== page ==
Monday, December 19, 2011

The Cosmo and Me, Part 3 - How Wall Street screwed me

I last wrote about our experience with the Cosmopolitan of Las Vegas last January and before that almost exactly one year ago to the day. To recap briefly, in 2005, back when buying real estate still seemed like a good idea, we bought a condo at the Cosmo. Then the recession hit, the developer went bankrupt, and the project was acquired by Deutsche Bank. Astonishingly, despite an almost perfect storm of bad economic conditions, the Cosmo actually got built.

But we didn't get our condo. The Cosmo took it from us, along with half of our down payment. The short version of the story is this: they finally finished building our condo, two and a half years after the promised delivery date and six months after the Cosmo opened, but they didn't tell us. The sent a closing notice to our old address in Los Angeles, but not to our new address in northern California, and so we never got it. When we called them on this their response was: you never notified us of your new address.

Now, that is manifestly untrue, and we can prove it. The Cosmo had been sending us correspondence at our new address for nearly a year, and of course we've kept it all. We can also prove that we sent them correspondence with our new address on it via certified mail as required under the contract.

What we cannot prove is that we sent via certified mail a letter saying, "Please note: our address has changed." The contract specifies that change of address notices have to be sent via certified mail.

Now, there is a legal principle called "implied waiver" that should apply in this case. Because the Cosmo sent us correspondence at our new address, that constitutes an implied waiver of the requirement that we notify them of our new address via certified mail. If we could count on getting justice, we would patiently wait until we got our day in court. Unfortunately for us, the contract also includes a binding arbitration clause, so we can't sue them. A number of people in situations similar to ours have already gone to arbitration. And one by one they have, with a very few exceptions, lost their cases.

I've read some of the decisions in those cases, and they are brazenly biased in favor of the Cosmo. In one case, it was so brazen that even the judge overseeing the case couldn't take it and ordered the arbiter to go back and redo part of it. I know of only one person who has prevailed in arbitration. In every other case I am aware of, the Cosmo has won, and the buyers are left with nothing. No condo, and no refund of their deposit. It is theft on a vast scale. And it's all legal.

Back in January I speculated about why the Cosmo seemed so confident in its position despite the fact that we have what should be a slam-dunk case against them. Now I know the answer: the fix was in from the beginning, and they knew it. The Cosmo employs 5000 people in a city that has been one of the hardest hit by the recession. The arbiters live in that city, and apparently they know what side their bread is buttered on.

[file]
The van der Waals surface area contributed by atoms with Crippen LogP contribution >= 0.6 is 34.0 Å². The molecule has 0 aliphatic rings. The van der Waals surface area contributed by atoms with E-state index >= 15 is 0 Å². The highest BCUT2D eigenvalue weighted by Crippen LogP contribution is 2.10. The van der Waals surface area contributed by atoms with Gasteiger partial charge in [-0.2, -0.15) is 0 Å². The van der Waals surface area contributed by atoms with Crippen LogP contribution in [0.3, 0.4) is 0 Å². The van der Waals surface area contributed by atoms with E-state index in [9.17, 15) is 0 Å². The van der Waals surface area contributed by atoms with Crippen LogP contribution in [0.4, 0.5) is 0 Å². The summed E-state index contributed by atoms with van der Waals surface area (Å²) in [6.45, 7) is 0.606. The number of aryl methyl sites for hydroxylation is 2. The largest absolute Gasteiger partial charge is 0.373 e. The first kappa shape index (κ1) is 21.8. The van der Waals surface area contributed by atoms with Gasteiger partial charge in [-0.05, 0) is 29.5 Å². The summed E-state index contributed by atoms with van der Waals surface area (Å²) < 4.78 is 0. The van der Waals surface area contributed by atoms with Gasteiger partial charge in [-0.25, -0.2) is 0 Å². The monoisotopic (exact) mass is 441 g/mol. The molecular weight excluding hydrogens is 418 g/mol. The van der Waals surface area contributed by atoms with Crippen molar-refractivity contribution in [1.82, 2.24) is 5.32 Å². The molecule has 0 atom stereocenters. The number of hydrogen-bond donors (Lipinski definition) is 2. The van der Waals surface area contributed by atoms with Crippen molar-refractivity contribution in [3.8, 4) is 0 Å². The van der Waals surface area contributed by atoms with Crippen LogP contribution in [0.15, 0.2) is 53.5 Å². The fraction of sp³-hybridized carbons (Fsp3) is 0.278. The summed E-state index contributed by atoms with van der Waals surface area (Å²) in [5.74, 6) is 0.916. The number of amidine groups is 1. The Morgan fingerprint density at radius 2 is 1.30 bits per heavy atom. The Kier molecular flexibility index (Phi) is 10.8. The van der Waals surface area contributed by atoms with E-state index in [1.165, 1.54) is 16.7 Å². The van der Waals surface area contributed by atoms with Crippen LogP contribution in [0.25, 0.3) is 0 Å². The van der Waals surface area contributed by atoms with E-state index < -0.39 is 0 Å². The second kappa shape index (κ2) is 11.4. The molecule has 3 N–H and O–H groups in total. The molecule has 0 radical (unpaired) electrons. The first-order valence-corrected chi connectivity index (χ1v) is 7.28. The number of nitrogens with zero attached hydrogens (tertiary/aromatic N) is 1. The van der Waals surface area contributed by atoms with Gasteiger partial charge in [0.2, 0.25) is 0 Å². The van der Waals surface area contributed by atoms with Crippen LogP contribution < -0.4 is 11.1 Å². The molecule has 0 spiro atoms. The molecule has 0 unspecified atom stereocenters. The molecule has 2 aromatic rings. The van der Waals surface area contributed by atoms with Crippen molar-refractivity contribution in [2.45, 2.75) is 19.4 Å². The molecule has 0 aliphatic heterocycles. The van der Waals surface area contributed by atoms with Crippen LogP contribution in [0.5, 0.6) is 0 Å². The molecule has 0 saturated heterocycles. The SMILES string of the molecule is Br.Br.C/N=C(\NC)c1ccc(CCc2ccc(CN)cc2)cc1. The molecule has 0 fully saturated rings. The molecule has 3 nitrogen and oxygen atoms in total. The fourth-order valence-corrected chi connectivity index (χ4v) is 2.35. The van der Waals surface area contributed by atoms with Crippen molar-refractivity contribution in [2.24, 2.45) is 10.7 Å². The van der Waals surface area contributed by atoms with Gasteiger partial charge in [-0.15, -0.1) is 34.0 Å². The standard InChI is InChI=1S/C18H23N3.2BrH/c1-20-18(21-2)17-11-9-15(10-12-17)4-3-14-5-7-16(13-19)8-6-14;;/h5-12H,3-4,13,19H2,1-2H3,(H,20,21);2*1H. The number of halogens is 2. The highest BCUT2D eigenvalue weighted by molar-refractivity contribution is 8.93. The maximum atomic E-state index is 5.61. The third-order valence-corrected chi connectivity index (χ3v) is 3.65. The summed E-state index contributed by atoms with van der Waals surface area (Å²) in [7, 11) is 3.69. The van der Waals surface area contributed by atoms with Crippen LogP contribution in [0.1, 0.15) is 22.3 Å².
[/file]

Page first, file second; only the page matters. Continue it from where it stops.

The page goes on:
Last week the Cosmo made a settlement offer to the few stragglers who are still under contract with them: we get 50% of our deposits back. They keep the rest. And despite the fact that it is a manifestly unjust outcome, we're going to accept it because the alternative is to continue to have this hanging over our heads for got only knows how long with the virtual certainty of losing 100% of our deposit to the decision of a biased or corrupt arbiter in an unappealable decision.

Lesson learned: never sign a contract with a large corporation that includes a binding arbitration clause. You will lose, and they know it, so you have no leverage at all. If they decide to screw you, you will be screwed.

My dismay over this extends far beyond the financial loss, which is considerable, but won't really have a major impact on me in the long run. What bothers me most is that I really believed that justice would prevail in the end, that at the end of the day (or the decade as the case may be) we would get our day in court, or at least in front of an arbiter, and we could present our case and be able to count on getting a fair decision. That faith has been shattered. If justice still exists at all in the United States of America (if it ever existed?) it seems to have become the rare exception rather than the rule.

Happy holidays.


Deliberate Klaus said...

Oy, that's raw, and I offer my sincere sympathy. I feel something maybe similar sometimes; I more resent a bad person getting my money dishonorably than I do the loss to my family.

I stopped by to say thanks to you and Don Geddis for steering me towards Common Lisp a few weeks back. I now regret spending so much time with Scheme. It seems hampered by its purity in retrospect. Lisp's wooliness, such as the overuse of keywords sheer bulk, don't trouble me.

C++ evidently poisoned my perception of OO. CLOS is tight indeed. Turns out I sat next to one of its authors for years. I said maybe 59 words to him total.

Very cool about the movie. I presume the title is from the Phil Ochs song? That's one of a handful of folk songs not by Woody Guthrie that I care about.

So in all seriousness, thanks for being a mensch. It makes all the difference.

Ron said...

Thanks for the comments, DK.

To answer your question, no, the title of the film has nothing to do with the Phil Ochs song. It comes from the common aphorism, "There but for the grace of god go I" (which apparently comes from a fellow named John Bradford. The question mark was added later. I'll be telling that story in a week or two on the film's blog.